I recently decided to get a new laptop as my 2013’s Macbook pro was starting to fail from all sides (broken speaker, randomly working screen backlight, getting really slow), I wanted the following features for my new laptop :

  • Good battery life: Because it’s a laptop.
  • Touch screen: Because for some workflows it’s much better than the mouse, having a 2-in-1 is also a big plus but optional.
  • Small’ish screen with a good resolution: I don’t like bulkly laptops, but I want a good screen on it (understand high DPI)
  • Robust hardware: Because I want it to last for a few years.
  • Developer friendly: Because I’m mostly using it for development and SRE stuff.

Those are the tasks I want to be able to do on my laptop :

  • Web browsing
  • Media playback (Netflix, Youtube, Spotify, etc…)
  • Web / Go / Python development
  • SRE tools (Remote SSH, kubectl, etc..)
  • SDR (Software Defined Radio)

I considered the following options :

  • Getting a new Macbook: I don’t like their unreliable keyboard, and I didn’t really like the last versions of MacOs (Much less reliable and more buggy than a few years ago), also they are quite expensive, and this would mean no touch-screen.
  • Getting a new ThinkPad: That was the best other option, Linux first citizen, ok to good battery life (As Windows is still much more optimized than Linux on that because of better hardware support), but I didn’t really find anything good on my budget.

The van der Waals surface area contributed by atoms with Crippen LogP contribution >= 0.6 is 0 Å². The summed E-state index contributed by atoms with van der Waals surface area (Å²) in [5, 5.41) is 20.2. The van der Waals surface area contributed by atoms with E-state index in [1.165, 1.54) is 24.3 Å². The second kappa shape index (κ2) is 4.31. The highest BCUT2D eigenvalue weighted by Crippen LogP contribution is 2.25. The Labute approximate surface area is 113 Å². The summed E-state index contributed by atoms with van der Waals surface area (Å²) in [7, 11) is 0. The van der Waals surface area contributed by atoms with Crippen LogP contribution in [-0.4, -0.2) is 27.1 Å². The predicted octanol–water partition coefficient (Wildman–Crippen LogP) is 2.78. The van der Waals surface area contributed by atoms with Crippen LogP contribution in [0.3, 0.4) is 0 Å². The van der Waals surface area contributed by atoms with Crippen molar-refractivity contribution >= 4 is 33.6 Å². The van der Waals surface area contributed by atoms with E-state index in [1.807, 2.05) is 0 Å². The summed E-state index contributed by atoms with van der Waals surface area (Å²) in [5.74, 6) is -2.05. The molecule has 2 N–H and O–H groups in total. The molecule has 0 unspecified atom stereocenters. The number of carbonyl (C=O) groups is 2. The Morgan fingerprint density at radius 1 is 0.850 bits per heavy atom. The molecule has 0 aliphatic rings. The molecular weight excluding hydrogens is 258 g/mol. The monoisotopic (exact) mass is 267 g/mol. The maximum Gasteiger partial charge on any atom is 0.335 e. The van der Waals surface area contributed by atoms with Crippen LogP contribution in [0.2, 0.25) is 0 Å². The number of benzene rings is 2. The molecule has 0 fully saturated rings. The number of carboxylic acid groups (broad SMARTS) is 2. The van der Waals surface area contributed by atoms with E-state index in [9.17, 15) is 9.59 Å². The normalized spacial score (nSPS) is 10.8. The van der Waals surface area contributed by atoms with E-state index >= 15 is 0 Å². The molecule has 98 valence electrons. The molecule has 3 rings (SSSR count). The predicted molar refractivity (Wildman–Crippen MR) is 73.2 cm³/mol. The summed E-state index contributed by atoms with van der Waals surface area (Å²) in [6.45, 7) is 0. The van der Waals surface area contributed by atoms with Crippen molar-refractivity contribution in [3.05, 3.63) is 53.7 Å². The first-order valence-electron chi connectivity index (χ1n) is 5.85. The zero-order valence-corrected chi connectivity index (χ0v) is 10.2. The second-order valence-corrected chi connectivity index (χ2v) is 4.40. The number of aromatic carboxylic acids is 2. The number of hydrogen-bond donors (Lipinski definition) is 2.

• Getting an old ThinkPad: I really liked the x230 in the past, but today it’s quite hard to find good batteries for them, and the display is really bad for today’s standards and the trackpad is really obsolete.
  • Getting a Chromebook: This was the last option, I was not completely sure at the beginning because I didn’t know much about Chromebooks and ChromeOS and there is the cliché that you can only use Chromebook to run web apps and nothing local.

So I started to check for Chromebooks, the best option I found was the Asus Chromebook C434, I wanted at least 8GB of memory, a good and robust design, an backlight keyboard, so this one is the perfect match.

Asus C434

So I decided to order it, from the US as it’s a mess in France to get a QWERTY keyboard, I got very surprised by the build quality once received it, it feels very solid (Even more than the recent Macbooks).

ChromeOS

ChromeOS Architecture

ChromeOS itself is a Linux distribution but you will not get access to the root account or even to a full shell (Except if you go to developer mode but that will basically shut most of the security systems and that’s not what we want).

You basically have 3 ways of running applications on ChromeOS:

  • ChromeOS Web applications, you install them directly in ChromeOS, those are basically SPA or Chrome extensions (with a few more things when running in ChromeOS)
  • Android applications: You can install any Android application on your ChromeOS, I use this for Google Keep or Spotify for example.
  • Linux applications: You have a Linux VM available in Crostini that allows you to have full access and install what you want (I talk about it now)

As ChromeOS top priority is security, each of those subsystem is sandboxed from each others, it’s even more true for the Linux mode as you get 2 levels of isolation (LXD and KVM)